A falling girder in Manhattan closed a street for two days. It killed two pedestrians, an Arabic taxi-driver and the tax-driver’s passenger.

oh. my. god. The ifrit. He is dead. he is dead. I’m going to imagine that Salim was not in that taxicab.

Gaiman cycles through them. A trucker in Denver, who I do not recognize. A troll in Phoenix. Nine gods in Montana. A driver in Idaho. Destruction. Vandalism. The war has begun and no one even knows it yet.

The worst of them all is the Queen of Sheba, who comes to find out that the war has started in her own way. We know her as Bilquis. In Hollywood, off Sunset Blvd, she gets a possible customer, except it’s the worst one imaginable. (A bit of a side note: I know that it might be in-character or representative of the language used in that part of Los Angeles, but the use of misogynist language is a bit much for me. I mean, yes, people really do talk like that in Hollywood, so at least it is accurate, but just sayin’. It doesn’t distract me too much from the story, thankfully.) I mean as soon as I read this:

“I can pay for anything I want,” says the john. She leans into the car and looks around. There’s nobody else in there, just the john, a puffy-faced kid who doesn’t even look old enough to drink. Nobody else, so she gets in.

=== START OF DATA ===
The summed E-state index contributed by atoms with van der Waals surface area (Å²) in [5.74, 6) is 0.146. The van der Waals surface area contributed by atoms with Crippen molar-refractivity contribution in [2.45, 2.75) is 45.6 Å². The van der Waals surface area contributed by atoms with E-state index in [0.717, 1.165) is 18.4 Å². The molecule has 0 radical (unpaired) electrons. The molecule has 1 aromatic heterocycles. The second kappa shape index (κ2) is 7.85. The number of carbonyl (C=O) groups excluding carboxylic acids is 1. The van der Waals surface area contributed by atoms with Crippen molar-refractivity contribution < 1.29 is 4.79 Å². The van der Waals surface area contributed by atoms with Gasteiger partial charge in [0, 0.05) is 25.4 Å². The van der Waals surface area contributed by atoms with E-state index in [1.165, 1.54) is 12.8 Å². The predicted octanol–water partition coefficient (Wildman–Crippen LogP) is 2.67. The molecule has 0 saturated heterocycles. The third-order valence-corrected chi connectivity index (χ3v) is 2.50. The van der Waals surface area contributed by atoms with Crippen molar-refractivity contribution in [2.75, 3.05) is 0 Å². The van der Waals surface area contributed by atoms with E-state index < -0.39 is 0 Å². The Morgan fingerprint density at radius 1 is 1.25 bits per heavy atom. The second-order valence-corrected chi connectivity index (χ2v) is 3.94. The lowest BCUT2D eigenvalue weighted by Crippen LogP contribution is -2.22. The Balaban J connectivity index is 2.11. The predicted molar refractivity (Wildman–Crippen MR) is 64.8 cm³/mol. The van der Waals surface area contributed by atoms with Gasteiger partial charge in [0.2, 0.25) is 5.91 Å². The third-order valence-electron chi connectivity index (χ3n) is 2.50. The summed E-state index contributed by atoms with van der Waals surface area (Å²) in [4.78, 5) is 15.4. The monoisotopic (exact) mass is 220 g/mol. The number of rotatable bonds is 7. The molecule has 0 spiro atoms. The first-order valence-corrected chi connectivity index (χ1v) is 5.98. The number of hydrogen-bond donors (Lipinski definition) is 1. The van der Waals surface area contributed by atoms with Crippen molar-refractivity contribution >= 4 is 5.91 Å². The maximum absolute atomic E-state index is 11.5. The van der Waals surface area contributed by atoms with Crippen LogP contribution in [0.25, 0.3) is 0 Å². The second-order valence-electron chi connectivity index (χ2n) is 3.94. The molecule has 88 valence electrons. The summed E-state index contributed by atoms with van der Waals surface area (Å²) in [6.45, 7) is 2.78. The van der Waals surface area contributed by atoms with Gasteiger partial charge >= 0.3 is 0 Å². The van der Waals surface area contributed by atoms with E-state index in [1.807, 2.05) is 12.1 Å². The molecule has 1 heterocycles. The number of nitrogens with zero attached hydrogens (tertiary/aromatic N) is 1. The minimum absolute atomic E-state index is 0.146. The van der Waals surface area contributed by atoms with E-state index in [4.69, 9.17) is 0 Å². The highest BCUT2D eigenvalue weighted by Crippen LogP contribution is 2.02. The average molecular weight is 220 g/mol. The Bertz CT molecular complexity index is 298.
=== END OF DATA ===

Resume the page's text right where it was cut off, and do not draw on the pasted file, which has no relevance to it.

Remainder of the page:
AH, CHRIST. DON’T DO THAT. It’s the technology god from earlier and THIS CANNOT END WELL. And it truly doesn’t, because the god wastes no time calling her my her real name. He also says something that actually might be the first real reason why the new gods want to eliminate the old ones:

“There’s only so much belief to go around. They’re reaching the end of what they can give us. The credibility gap.”

Well, shit. So now the new gods are losing their source of belief as well? How so?

We don’t find out much more, because Bilquis manages to leap out of the limo onto a hillside road above Hollywood. (I’m imagining it as Mulholland Drive.) Yet as she tries to scramble up the hillside to escape the car, she slips and falls and is ran over by the limousine. THREE TIMES.

When, finally, it drives away, down the hill, all it leaves behind on the road is the smeared red meat of roadkill, barely recognizable as human, and soon even that will be washed away by the rain.